Meet our Power Virtual Agent, “Mark Eting”, and learn to setup your own productivity agent.
Posted on June 9, 2023 by Fusion Connect
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INTRODUCTION VOICEOVER: This is Tech UNMUTED. The podcast of modern collaboration – where we tell the stories of how collaboration tools enable businesses to be more efficient and connected. With your hosts, George Schoenstein and Santi Cuellar. Welcome to Tech UNMUTED.
GEORGE: Welcome to the latest episode of Tech UNMUTED. Today we're going to talk about a really interesting topic, Power Virtual Agents within Microsoft 365. We've been playing around with these for quite a while now. We've launched two internally so far. It continues to be updated. We've talked about this. The 365 platform, day by day, week by week, month by month, there's always something new that's been added to it. What we're going to talk about today is how we've used this internally, but walk through the steps of how you would set it up as part of that discussion. There's been a couple of added features even in the last couple of days. Santi, you'll go into that. One of them, in particular is around grounding. The initial grounding, when we were working with these, we grounded it to our website as one of the setups that we did. You can now ground it to SharePoint. For folks who don't know grounding, Santi, you want to just give a high-level overview of what that means?
SANTI: Yes, sure. Grounding is basically pointing, if you would, for lack of a better term, pointing the artificial intelligence to your specific data. Unlike ChatGPT, that has billions and billions of parameters, you can still use the ChatGPT engine if you would, but you ground it into your specific data set. That's what this is involving.
GEORGE: Awesome. The other thing I'll point out, if you're listening on audio only, we're going to try to keep this as descriptive as possible. This is another one, you might want to listen on the audio first and then take a look on YouTube and watch some of the things because we're going to drive some stuff on the screen with this. Santi, if you want to jump in.
SANTI: Absolutely. I'm going to go ahead and share my screen. Here's the chatbot we created, and we actually called him Mark Eting. By the way, George, it was a hit when we rolled it out. We rolled it out as an additional member of the marketing team, and a couple people caught onto it. Others actually tried to contact IT, wondering why they can't find this person in our active directory. [chuckles]
GEORGE: Again if you're not getting the joke it's marketing with a break between the K and the E, so Mark Eting.
SANTI: Mark Eting, as you can see there from his welcome message down below. He is the lead knowledge manager for Fusion Connects marketing team. We created Mark Eting to answer frequently asked questions that the marketing team gets. We have resources out there, and we're always being asked, "Hey, where can I find X resource?" It's usually the same question. The intent here is to create an intelligent bot that can answer those questions.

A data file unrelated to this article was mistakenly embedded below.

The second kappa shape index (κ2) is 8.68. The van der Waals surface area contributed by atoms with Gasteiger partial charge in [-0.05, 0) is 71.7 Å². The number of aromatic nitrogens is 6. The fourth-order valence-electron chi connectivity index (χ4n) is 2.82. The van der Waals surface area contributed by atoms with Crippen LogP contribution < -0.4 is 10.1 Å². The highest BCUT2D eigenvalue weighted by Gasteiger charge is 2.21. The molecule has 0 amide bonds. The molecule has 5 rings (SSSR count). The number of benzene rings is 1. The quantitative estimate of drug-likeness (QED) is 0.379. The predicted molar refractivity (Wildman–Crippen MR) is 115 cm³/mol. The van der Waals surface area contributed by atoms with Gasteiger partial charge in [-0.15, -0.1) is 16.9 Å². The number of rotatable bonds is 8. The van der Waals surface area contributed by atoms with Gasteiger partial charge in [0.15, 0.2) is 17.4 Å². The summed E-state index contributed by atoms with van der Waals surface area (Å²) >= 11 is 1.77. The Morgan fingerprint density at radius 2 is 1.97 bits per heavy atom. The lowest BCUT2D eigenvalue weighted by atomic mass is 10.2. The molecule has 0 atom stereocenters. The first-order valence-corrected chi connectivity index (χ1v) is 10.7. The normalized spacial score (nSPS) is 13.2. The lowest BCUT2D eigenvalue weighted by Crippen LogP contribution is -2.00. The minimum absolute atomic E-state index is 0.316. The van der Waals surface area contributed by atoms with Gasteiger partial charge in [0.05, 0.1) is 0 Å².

We created Mark Eting, as you can see here, right away there's a box that talks about creating generative answers. Well, generative answers or using large language modules, which is what ChatGPT uses, is leveraging in essence AI to come up with a response. We're going to show you a little bit of that. I just want to first just navigate through the actual power virtual agent once you create the chatbot. It's actually very easy to create a chatbot by the way. Just click Create and drop in the website that you want to use as the grounding of the knowledge base. That's it and then it brings you to the screen.
Let's go ahead and look at a few things here. I'm going to start off in the setting section, going to the bot details. This is where you would come and give your bot a name create an icon. Give it a persona if you would, you would do that here. Channels is where you can make your bot available. You can now come in here and say, "Hey, I want to make this bot available in Microsoft Teams." You can make them available in a webpage, for example. We're using two channels, Teams is one of them. There's a particular teams channel and Mark Eting has been assigned to that channel, so you can ask him a question just like you would anyone else. You literally would do an at mention, so @Mark Eting and say, "Hey, Mark, where can I find X resource?"
GEORGE: Again, on this, the grounding is what matters, right?
SANTI: Of course.
GEORGE: This isn't ChatGPT, just trying to find an answer and build an answer out. This is, again, we grounded this against our external website initially. This capability to do it. Again, SharePoint, has just recently launched, we will test that out over the next couple of days. One, see how it works, and two, see what it has access to, because there's a wide range of stuff on our SharePoint instance. We want to make sure that it's accessing and presenting in the way that we think is appropriate and-
SANTI: Appropriate and safe.
SANTI: Then we also use him-- Speaking of SharePoint, we use that custom website icon there. It pretty much creates like an eye frame. On our marketing page within SharePoint we've inserted Mark Eting so that it's easy to find him. These are channels and this is how you can decide where to make your bot available. There is some new security features which we're going to be looking into. Right now, we're not leveraging any of these. These are fairly new. One of them is authentication which is interesting. Basically, you can either leave this bot open, meaning that anybody can use it. That's great if you have a bot that's public facing and he's maybe engaging with customers.